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Data: Peterson-Kaiser Health System Tracker; Chart: Axios Visuals

Low-income patients often face steeper out-of-pocket health care costs — and that means they're also more likely to be sued by hospitals when they can't pay their bills.

Driving the news: The New York Times yesterday reported on Carlsbad Medical Center's prolific use of lawsuits to collect its patients' medical debts, which often leads to wage garnishment or property liens.

  • The hospital is the only one in town and has filed nearly 3,000 lawsuits against patients since 2015, NYT found.
  • Its practices were first profiled in an upcoming book by Marty Makary, a doctor at Johns Hopkins, titled "The Price We Pay."
  • "The health insurance deductibles so often discussed in our health policy circles may seem inconsequential to wealthy people and to decision makers in the policy world, but they are crushing many Americans," Makary writes.

Not only are patients facing more out-of-pocket spending than ever before, but hospitals — including Carlsbad Medical Center — often greatly inflate their prices compared to Medicare rates.

  • Some of the hospitals suing patients — like Memphis' Methodist Le Bonheur Healthcare — are nonprofits.
  • "Hospitals want to get all the perks of their nonprofit status…but really rake patients through the coals with their billing practices," Yale's Zack Cooper told me.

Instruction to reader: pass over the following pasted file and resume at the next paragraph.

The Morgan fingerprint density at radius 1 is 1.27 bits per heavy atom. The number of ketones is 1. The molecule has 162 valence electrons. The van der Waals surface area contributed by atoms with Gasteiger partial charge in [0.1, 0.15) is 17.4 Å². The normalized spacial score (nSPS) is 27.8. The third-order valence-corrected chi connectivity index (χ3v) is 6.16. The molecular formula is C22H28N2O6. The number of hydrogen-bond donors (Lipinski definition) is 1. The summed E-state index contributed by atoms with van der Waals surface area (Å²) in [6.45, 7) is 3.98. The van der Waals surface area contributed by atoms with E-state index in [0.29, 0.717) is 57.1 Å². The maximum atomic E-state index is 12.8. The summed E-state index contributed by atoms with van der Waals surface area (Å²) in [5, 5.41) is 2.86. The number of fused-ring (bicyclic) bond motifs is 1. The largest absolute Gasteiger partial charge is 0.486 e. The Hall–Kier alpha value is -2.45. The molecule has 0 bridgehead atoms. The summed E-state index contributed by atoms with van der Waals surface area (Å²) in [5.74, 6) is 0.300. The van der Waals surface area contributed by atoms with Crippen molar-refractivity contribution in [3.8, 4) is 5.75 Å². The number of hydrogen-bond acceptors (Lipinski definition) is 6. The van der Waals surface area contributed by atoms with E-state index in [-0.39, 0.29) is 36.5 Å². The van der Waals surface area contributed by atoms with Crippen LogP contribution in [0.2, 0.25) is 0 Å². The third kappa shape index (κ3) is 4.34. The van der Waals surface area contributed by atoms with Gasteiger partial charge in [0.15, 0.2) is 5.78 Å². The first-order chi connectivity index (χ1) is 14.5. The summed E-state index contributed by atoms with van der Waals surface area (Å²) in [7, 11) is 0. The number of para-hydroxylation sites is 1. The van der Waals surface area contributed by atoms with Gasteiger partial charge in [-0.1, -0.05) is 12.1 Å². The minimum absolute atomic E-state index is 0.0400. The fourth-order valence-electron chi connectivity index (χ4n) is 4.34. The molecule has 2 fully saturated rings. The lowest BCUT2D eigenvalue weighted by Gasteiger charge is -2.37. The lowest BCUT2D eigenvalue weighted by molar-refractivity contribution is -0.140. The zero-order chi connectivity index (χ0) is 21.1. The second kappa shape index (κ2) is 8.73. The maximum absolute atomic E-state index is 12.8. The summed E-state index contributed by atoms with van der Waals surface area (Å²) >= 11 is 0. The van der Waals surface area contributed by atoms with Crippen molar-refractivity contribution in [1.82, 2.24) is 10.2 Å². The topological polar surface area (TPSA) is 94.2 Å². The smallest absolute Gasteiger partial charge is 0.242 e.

The bottom line: "There's a space for folks who are vulnerable to get caught in the cracks of our system ... [such as] higher cost sharing and out-of-pocket costs, skimpier health insurance plans, and more aggressive collection practices by hospitals and providers," Cooper said.

Go deeper: The only health care prices that matter to consumers

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Two officers shot in Louisville amid Breonna Taylor protests

Police officers stand guard during a protest in Louisville, Kentucky. Photo: Ben Hendren/Anadolu Agency via Getty Images

Louisville Metro Police Department said two officers were shot downtown in the Kentucky city late Wednesday, just hours after a grand jury announced an indictment in the Breonna Taylor case.

Details: A police spokesperson told a press briefing a suspect was in custody and that the injuries of both officers were not life-threatening. One officer was "alert and stable" and the other was undergoing surgery, he said.

Updated 46 mins ago - Politics & Policy

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"Not enough": Protesters react to no murder charges in Breonna Taylor case

A grand jury on Wednesday indicted Brett Hankison, one of the Louisville police officers who entered Breonna Taylor's home in March, on three counts of wanton endangerment for firing shots blindly into neighboring apartments.

Details: Angering protesters, the grand jury did not indict any of the three officers involved in the botched drug raid on homicide or manslaughter charges related to the death of Taylor.

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